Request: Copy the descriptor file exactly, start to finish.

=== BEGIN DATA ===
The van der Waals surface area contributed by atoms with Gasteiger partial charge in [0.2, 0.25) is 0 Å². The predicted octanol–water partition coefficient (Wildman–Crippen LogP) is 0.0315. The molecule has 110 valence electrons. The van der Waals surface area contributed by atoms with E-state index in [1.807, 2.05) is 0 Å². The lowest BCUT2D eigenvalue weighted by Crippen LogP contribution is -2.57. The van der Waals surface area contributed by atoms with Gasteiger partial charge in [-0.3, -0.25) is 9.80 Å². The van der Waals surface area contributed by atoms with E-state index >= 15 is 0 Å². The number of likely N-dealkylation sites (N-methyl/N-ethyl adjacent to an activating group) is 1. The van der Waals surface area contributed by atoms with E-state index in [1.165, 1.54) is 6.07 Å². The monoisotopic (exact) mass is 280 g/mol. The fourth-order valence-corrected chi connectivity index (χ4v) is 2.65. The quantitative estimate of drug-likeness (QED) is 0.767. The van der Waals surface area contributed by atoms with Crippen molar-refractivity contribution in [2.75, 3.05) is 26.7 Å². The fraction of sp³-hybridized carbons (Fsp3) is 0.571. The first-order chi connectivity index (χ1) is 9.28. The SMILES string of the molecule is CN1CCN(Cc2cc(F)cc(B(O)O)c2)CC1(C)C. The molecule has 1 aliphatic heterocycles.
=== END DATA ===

The van der Waals surface area contributed by atoms with Gasteiger partial charge in [0.2, 0.25) is 0 Å². The predicted octanol–water partition coefficient (Wildman–Crippen LogP) is 0.0315. The molecule has 110 valence electrons. The van der Waals surface area contributed by atoms with E-state index in [1.807, 2.05) is 0 Å². The lowest BCUT2D eigenvalue weighted by Crippen LogP contribution is -2.57. The van der Waals surface area contributed by atoms with Gasteiger partial charge in [-0.3, -0.25) is 9.80 Å². The van der Waals surface area contributed by atoms with E-state index >= 15 is 0 Å². The number of likely N-dealkylation sites (N-methyl/N-ethyl adjacent to an activating group) is 1. The van der Waals surface area contributed by atoms with E-state index in [1.165, 1.54) is 6.07 Å². The monoisotopic (exact) mass is 280 g/mol. The fourth-order valence-corrected chi connectivity index (χ4v) is 2.65. The quantitative estimate of drug-likeness (QED) is 0.767. The van der Waals surface area contributed by atoms with Crippen molar-refractivity contribution in [2.75, 3.05) is 26.7 Å². The fraction of sp³-hybridized carbons (Fsp3) is 0.571. The first-order chi connectivity index (χ1) is 9.28. The SMILES string of the molecule is CN1CCN(Cc2cc(F)cc(B(O)O)c2)CC1(C)C. The molecule has 1 aliphatic heterocycles.